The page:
Shutter Speed — Shutter Angle Explained

Shutter speed refers to a focal-plane shutter, while shutter angle refers to a rotary shutter.

Frank Romano III December 17, 2012

A shutter is a mechanical device inside of a camera that exposes film, or an electronic sensor, to light passing through the lens for a controlled period of time. Shutter speed primarily refers to a focal-plane shutter, found in professional-grade photo cameras, while shutter angle refers to a rotary shutter, found in motion picture cameras. No matter the type of shutter, the speed or angle of the shutter is the way in which the user controls the exposure time. The shutter speed / angle is not the same thing as frame rate, which is how many frames are exposed per second. The frame rate is the speed of the film or video being captured and / or played back, whereas the shutter speed or angle is the exposure time.

Focal-plane Shutters Are Used in Film & Digital SLR Cameras

Photo cameras use a variety of shutter types. However cameras with interchangeable lenses primarily have focal-plane shutters. A focal-plane shutter is a shutter that is located directly in front of the film or sensor, in the focal plane. A focal-plane shutter is comprised of a front curtain and rear curtain. The curtains are separate from the mirror, which is commonly mistaken as the shutter. The mirror, which reflects the lens image to the viewfinder, moves out of the way before the shutter exposes the film.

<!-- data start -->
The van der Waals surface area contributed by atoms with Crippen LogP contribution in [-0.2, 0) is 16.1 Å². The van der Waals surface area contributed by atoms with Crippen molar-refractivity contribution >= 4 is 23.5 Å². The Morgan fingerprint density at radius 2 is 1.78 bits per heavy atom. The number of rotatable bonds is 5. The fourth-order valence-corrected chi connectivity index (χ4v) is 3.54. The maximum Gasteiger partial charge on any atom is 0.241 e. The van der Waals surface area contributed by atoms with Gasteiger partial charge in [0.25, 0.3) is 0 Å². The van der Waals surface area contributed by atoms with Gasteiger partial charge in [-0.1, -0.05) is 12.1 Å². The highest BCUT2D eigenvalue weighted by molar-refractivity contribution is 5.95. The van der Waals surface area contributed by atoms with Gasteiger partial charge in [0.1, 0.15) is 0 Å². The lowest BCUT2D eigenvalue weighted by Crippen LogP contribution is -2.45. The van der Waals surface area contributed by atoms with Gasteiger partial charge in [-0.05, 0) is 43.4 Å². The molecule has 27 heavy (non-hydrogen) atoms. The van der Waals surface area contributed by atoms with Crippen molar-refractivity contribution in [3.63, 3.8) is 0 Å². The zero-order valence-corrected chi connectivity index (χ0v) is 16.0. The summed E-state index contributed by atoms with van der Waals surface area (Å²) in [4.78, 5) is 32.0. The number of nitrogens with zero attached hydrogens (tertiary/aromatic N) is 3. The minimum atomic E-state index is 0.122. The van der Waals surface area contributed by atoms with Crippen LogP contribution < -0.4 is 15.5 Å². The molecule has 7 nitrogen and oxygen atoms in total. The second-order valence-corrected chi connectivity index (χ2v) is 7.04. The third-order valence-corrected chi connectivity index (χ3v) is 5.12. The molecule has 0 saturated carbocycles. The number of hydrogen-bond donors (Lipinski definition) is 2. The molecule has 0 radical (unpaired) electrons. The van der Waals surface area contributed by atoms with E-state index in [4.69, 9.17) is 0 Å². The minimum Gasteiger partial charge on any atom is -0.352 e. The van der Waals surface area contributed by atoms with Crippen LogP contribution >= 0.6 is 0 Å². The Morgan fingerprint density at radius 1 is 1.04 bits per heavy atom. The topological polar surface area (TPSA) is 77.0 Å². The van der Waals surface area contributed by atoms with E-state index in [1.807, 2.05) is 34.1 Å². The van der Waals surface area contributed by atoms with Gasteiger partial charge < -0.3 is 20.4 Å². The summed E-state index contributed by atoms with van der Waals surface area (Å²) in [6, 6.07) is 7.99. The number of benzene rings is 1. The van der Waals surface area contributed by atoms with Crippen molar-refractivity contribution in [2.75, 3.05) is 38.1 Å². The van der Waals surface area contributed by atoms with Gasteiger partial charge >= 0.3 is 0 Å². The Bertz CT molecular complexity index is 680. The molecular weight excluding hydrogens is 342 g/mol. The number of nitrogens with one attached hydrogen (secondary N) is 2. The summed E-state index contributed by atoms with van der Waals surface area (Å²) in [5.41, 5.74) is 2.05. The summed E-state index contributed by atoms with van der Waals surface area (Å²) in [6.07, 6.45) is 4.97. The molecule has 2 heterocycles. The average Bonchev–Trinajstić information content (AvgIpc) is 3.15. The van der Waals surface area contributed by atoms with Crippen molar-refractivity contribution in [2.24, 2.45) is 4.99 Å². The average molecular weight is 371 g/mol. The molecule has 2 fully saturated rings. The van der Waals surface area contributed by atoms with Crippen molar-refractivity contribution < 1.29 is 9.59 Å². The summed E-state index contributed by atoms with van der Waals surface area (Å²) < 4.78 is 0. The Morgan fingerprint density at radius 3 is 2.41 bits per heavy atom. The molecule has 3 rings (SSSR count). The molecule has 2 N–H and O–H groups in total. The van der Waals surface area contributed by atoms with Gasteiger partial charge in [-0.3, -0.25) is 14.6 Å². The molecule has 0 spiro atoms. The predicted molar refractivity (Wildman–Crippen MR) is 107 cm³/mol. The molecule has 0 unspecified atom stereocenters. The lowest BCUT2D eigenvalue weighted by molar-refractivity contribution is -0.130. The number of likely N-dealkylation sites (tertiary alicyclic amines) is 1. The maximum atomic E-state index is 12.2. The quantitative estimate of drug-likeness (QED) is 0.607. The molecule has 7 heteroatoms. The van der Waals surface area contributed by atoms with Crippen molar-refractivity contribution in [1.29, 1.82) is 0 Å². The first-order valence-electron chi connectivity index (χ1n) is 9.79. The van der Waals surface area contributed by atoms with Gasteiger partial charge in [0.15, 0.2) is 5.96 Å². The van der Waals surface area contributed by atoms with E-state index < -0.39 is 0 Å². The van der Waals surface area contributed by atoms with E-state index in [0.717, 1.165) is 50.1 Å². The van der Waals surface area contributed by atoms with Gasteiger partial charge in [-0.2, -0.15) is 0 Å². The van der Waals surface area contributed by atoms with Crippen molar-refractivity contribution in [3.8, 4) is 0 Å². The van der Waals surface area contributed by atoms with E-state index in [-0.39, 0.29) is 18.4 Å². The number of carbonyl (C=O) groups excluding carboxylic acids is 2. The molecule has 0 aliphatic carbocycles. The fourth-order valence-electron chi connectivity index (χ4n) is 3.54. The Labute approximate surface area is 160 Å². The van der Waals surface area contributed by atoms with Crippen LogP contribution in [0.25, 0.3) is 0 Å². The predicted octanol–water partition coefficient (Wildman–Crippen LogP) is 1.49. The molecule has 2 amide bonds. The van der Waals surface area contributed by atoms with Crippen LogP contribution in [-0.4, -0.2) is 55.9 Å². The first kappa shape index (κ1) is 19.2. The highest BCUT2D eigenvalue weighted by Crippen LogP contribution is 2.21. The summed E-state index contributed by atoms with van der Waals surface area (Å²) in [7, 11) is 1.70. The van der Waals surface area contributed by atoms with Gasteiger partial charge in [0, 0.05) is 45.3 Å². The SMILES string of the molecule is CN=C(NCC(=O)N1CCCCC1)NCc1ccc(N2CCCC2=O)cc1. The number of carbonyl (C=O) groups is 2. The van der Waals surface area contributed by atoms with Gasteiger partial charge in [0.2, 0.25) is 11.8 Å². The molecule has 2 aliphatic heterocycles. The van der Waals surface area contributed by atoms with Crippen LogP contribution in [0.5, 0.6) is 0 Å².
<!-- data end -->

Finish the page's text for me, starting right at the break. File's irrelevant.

To expose the film or sensor to light, the front curtain moves up and the rear curtain moves down. Once the image has been properly exposed, the front curtain closes, followed by the rear curtain. While one curtain can do the job for most exposures, two curtains are required for fast exposures, as the mechanics aren’t fast enough with a single curtain. For fast exposures, as the rear curtain is beginning to open, the front curtain is already beginning to close; this leaves only a small, horizontal slit for light to pass through.

Shutter Speed is Measured in Fractions of a Second

How fast a focal-plane shutter moves is measured by shutter speed. 1/60 shutter speed means the shutter exposed the film for 1/60th of a second. Slower shutter speeds, like 1/30, 1/20 or 1/10 expose the film for longer stretches of time. This allows for more light, but produces an image with motion blur if the subject is moving. Faster shutter speeds, like 1/120, 1/240 and upwards of 1/2000 allow less light, but effectively freeze motion. DSLRs that film video, measure exposure time by shutter speed, even though video-mode doesn’t utilize the physical shutter to expose the frames. For more on that, scroll down to the electronic shutter section.

Motion Picture Cameras Use a Rotary Shutter

In a motion picture camera, each frame is exposed individually, just like a photo camera. This sequence of frames, shown at a fast enough rate, creates the illusion of a motion. For a motion picture (film) camera, the frame is exposed, then the film must advance through the gate to expose the next frame. In order to advanced the film, the shutter must be “closed”, allowing the film to advance without getting exposed to additional light. If the film advanced while exposed, the light would streak vertically along the film and blur the image.